Big School, Big Boy.

Today was the first day of Big School.

The utter simplicity and ease with which my nutty little boy has morphed into a proper little boy takes my breath away. I am left reeling with the smoothness of the transition, of the polite smile and good morning, of the way he stuck his hands into his pockets (coping mechanism picked up from his dad!), and wandered into the classroom taking stock of all the new things he would get a chance to explore. I stood outside for a second, again rendered useless for a second, realizing that the  “pick me up at 12” was a dismissal and that he had better more important things to do now.

On whatsapp with Hussy later, I probed this feeling, of being less for him, and she said something that is reverberating even now, several hours later as I try to accept the truth of it.  “Isn’t it weird that so much of their life will have nothing to do with us?” And that question-statement pretty much summed up the feeling of pride commingled with the sense of loss and gain and stupor and awe and amazement and the deep deep love that I was choking on almost all of day over this sudden glimpse and insight to  the person he is turning out to be.


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6 thoughts on “Big School, Big Boy.”

  1. Awww, he looks adorable!! I know exactly how you feel, my son transformed from a helpless little baby to a boisterous, “I do alone!” shouting toddler overnight!! Well, letting go is one of the most important things a parent has to do, and well, we just got to make the most of every stage!!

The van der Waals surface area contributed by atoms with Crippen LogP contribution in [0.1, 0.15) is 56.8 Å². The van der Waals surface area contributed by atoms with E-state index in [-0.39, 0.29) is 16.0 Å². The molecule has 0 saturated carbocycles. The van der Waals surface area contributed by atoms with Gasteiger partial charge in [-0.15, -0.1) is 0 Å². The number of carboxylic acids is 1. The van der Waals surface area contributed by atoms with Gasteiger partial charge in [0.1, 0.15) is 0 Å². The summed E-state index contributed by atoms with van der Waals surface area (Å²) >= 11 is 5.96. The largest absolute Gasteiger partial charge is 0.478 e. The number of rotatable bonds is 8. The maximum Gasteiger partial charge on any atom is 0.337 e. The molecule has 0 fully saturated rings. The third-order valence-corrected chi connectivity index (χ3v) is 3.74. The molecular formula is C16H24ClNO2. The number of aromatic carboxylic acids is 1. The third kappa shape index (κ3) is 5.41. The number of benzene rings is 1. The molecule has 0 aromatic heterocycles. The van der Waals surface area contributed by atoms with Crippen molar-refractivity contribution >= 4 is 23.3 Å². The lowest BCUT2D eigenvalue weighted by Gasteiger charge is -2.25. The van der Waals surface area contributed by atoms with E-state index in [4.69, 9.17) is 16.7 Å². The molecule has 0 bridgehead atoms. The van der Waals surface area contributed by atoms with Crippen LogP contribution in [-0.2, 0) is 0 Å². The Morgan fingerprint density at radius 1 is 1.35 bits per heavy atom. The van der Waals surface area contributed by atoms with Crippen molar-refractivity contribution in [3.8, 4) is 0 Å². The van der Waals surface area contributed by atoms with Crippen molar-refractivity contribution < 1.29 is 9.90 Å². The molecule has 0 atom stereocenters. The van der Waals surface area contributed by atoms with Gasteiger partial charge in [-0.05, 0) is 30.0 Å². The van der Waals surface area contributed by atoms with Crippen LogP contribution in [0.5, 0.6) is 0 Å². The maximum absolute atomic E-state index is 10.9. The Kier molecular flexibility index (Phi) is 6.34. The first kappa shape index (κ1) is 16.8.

2. several hours later as I try to accept the truth of it. ”Isn’t it weird that so much of their life will have nothing to do with us?

    i have a 14 months old boy and this sentence above has been echoing in my head since i read it last night. WOW – the intelligent me is saying, its a fact but the mom is still shocked and saddened. kia karain 🙂

    1. even though I have realized it in many ways in the last 4 years, i think im going to continue doing so for the next 25 also. This is both a good thing and bad thing haina?

  3. sigh. it’s true. we raise them to let them go. we WANT them to be free-spirited, independent, creative thinking. all of which means they will their own people more and mama’s baby less. K is already less my baby and more herself…and when she’s being difficult i have to remind myself that sometimes just because she isn’t doing what *i* want doesn’t mean it’s wrong! happy schoolies, nadi!

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